He asked a neurosurgeon colleague of his in the state where he practices for a recommendation for a top NYC neurosurgeon. As soon as we got the information we set about making an appointment to see the recommended doc. We had to put together a file and fax it through – including a history of the symptoms, personal information and the MRI report. The doc would then read through it and decide if we need to be seen by him or not. It took a while till they called back, but we got an appointment.

We wanted to have two opinions. Surgery is no laughing matter. Many people at this point had suggested chiropractic relief – that kind of manipulation could have paralyzed me. My spinal cord was being compressed – you don’t play around with that! But I did appreciate that these suggestions were given with love.

We called a local organization who help people who need medical care for their recommendation for a neurosurgeon in the city. We made an appointment with him too – again, sending in a long detailed fax with questionnaires filled out etc. It almost seems like one has to audition for the doctors – pick me pick me, my case is perfect for you!!

It just so happened that we were able to get both appointments on the same day, enabling us to have to shlepp into the city only once for consultations.

The first appointment was the recommendation of the local organization, an agreeable personable chap, who wanted to hold off on surgery, try steroids for a week or two, but he admitted I was probably looking at surgery down the road. He did NOT examine me, just my MRI films. How can you not examine a patient?

The second neurosurgeon (thru Twitter doc) gave me a thorough exam after examining the MRI and found my reflexes to be abnormal on my left side. He made me do the walk they make drunks do – one foot in front of the other. I couldn’t manage it. He examined me and asked a ton of questions and answered all of ours. He did not like what he was seeing at all. He wanted me to start taking steroids anyway, but said surgery – Anterior Cervical Discectomy with Fusion – was unavoidable. The longer we would have left it the more risk there was of permanent damage. I was already having trouble walking and using my left arm was becoming a real challenge. To say nothing of the pain and the numbness! This neurosurgeon – Dr McCormick – also a personable guy, really told it to us straight. There were no guarantees that I wouldn’t wake up next week pain free, and no guarantees that surgery would fix the problem 100% – but we had to weigh up the possibility of permanent damage if we did nothing. He left the decision up to us.

We went to see his nurse practitioner – Mary – who I adore. Seriously. Such a professional – and so caring. She checked Dr McC’s calendar and said he could fit me in on Monday. As in 5 days from then. But she would need an answer from us by 9 am Thursday morning. If we were going to go ahead with surgery then, I would need to have pre-surgical testing done on Thursday so that they had the results before surgery. The next opening in his calendar was a couple of weeks down the road and then we would be running in to the Jewish Holidays. I wanted to sign there and then – cut me open, let’s do this.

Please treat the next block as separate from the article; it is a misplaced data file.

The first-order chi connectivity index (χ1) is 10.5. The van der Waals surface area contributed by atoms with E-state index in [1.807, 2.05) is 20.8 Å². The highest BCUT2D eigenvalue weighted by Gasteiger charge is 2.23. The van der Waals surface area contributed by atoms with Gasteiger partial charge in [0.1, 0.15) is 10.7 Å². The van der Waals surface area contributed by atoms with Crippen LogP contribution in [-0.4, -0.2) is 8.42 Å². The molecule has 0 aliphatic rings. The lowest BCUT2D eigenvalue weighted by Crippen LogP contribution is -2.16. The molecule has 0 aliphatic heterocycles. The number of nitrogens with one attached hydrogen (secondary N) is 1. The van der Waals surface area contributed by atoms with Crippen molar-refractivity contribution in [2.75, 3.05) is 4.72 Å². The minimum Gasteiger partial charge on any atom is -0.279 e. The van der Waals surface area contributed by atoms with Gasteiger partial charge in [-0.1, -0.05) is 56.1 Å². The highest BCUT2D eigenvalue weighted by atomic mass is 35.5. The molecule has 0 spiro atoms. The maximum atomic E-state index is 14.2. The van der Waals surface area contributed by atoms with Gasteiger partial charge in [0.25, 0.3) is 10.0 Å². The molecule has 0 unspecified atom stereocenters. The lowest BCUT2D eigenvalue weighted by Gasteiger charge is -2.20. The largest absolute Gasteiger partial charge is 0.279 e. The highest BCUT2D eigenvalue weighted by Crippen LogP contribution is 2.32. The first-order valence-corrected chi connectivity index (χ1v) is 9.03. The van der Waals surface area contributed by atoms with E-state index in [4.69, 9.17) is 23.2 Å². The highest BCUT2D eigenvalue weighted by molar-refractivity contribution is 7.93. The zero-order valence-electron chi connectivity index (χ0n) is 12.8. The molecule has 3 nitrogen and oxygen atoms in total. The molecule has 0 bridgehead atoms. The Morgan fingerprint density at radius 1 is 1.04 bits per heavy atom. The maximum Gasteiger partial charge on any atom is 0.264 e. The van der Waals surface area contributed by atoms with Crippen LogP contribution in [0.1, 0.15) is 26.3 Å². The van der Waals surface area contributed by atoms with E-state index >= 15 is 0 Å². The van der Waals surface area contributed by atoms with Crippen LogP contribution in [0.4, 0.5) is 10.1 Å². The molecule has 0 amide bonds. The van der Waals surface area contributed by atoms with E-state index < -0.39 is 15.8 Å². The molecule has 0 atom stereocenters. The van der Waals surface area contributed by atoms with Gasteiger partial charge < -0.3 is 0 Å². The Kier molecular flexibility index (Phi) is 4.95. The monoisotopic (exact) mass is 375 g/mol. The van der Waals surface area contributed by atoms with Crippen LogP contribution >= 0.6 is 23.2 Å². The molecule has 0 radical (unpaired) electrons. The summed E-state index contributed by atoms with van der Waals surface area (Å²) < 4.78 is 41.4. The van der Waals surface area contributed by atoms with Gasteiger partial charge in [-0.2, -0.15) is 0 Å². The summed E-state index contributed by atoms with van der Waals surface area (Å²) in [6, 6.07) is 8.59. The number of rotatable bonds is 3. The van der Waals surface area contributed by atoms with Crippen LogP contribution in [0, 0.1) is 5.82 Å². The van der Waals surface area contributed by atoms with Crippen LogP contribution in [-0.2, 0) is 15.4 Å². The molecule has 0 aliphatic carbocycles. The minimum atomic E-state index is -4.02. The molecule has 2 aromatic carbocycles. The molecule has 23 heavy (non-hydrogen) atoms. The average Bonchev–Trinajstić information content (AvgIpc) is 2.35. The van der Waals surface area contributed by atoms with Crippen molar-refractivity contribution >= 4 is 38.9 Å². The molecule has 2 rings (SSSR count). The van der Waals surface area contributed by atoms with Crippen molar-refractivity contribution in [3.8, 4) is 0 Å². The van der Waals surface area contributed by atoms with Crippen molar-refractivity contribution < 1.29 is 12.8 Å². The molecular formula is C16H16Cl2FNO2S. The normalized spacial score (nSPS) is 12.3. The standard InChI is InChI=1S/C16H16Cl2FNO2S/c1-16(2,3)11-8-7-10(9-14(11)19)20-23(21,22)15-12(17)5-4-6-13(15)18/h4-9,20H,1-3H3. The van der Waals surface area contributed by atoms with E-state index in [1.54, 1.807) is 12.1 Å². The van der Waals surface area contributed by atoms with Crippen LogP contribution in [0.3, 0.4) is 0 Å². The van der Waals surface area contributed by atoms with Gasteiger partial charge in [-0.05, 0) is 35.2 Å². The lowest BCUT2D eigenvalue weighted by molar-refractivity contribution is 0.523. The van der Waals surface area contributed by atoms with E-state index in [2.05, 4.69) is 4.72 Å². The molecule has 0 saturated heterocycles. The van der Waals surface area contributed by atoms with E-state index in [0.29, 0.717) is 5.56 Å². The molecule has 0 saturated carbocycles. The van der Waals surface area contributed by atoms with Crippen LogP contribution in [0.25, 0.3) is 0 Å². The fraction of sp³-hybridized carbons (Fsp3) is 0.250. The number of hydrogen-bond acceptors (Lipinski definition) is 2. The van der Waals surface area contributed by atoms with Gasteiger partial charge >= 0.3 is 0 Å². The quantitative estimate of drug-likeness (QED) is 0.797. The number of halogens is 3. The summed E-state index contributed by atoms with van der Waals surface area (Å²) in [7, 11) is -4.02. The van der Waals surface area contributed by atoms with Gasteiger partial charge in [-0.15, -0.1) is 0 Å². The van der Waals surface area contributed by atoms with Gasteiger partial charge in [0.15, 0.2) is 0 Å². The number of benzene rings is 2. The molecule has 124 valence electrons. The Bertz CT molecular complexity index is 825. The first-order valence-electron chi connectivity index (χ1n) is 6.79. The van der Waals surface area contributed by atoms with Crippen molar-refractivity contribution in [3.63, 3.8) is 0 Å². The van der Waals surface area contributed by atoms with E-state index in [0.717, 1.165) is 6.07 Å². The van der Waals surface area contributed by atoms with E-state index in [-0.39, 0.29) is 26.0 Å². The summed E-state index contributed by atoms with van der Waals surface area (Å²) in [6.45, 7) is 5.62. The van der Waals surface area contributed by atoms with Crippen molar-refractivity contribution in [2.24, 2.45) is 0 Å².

KoD, bless him, was the voice of reason. Let’s take time, he said, to make sure this is the right decision before we just jump into it. We had two doctor’s opinions that were different – let’s just make sure. He was right, but I was thinking, it’s my neck on the line here (haha). It’s totally my decision. But surgery, especially on the mama, affects the whole family – and we did need to think it through.

We came home after our exhausting day and I went to bed to zone out. I knew what my decision was, but I knew I needed the KoD on board. I knew he needed to consult with a few medical people that he knows – and if they recommended I go ahead with surgery, I knew he would be ok with it. Dr McC has a stellar reputation which helped immensely too. He knows his stuff and has performed this surgery hundreds of times.

So the KoD made tons of phone calls. I spoke it all over with my non-medical advisors – my brothers and sister in law. We were all of the opinion that if it’s going to come to surgery anyway, waiting doesn’t make sense especially as I was getting worse each and every day. KoD came to the same conclusion.

The next day we called Mary on our way in to the city to tell her I would take the Monday spot, and that we were coming in for the testing.

We did the testing in record time and I was pronounced fit for surgery.